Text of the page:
In addition to having an adorable logo — what appears to be a taco and a burrito carrying maracas, marching happily along — Mario’s Tacos in Pico Rivera also has excellent shredded beef and chicken tacos. They rival the more famous Tito’s in every way, with shredded cheese, the kind of pale, chopped lettuce that barely registers as a vegetable but imparts great texture, and a flavorful red salsa. The restaurant is spacious and houses a collection of oddities and bric-a-brac you’d hope to find at a distant aunt’s house: ceramic pigs, a vintage mug collection, and chronological framed portraits of most of the U.S. presidents.
More Info

The Original Red Onion

Eatery
While it may no longer be the party it once was in the 1980s and ’90s, the environment alone makes it worth a trip to the Original Red Onion in Rolling Hills Estates, an absolutely enormous restaurant that feels like a hacienda and Hollywood memorabilia shop got together and had a family. On one wall, ranching equipment; on another, an enormous framed tribute to Joan Crawford, complete with a handwritten letter on MGM stationery. The food is decent — a workmanlike chile relleno and serviceable hard-shelled taco. But you’re here for the large (and functional) stone fountain out in the front, aren’t you?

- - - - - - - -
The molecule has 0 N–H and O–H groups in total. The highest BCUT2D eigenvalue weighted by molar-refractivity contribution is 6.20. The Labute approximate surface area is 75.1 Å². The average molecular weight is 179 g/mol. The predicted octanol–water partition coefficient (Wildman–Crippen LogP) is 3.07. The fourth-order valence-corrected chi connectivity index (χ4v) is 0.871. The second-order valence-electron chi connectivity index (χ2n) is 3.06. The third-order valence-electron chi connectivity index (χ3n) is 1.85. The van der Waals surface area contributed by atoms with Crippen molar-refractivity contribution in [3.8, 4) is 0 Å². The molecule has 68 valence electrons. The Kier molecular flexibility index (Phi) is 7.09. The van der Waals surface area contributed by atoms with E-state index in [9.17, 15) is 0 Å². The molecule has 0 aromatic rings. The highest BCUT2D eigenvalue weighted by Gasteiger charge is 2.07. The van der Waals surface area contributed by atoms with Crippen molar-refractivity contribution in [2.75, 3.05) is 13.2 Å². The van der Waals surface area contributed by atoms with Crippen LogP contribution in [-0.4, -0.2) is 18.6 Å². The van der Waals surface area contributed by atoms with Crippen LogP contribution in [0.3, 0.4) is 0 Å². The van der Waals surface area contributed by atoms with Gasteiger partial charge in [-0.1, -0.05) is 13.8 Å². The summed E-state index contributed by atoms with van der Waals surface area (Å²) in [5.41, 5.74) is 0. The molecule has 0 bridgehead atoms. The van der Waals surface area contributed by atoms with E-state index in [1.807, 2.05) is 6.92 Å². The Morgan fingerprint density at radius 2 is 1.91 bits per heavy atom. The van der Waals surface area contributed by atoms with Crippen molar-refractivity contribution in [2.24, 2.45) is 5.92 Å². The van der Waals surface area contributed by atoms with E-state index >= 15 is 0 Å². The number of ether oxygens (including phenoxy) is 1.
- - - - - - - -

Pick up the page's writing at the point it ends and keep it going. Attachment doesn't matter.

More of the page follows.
More Info

Vargas Mexicatessen

Pico Rivera Eatery
Vargas Mexicatessen is a treasure of a deli-style restaurant housed in a low-slung brick building in Pico Rivera. Place your order and take in the environment: metal containers filled with beans and stewed meats; tortillas warming on a large flat-top grill under an enormous hood; big stock pots sitting on the stove. Try a chile relleno burrito and level it up with some tender carnitas to add another dimension.
More Info
Advertisement
(Jenn Harris / Los Angeles Times)

Mitla Café

Mexican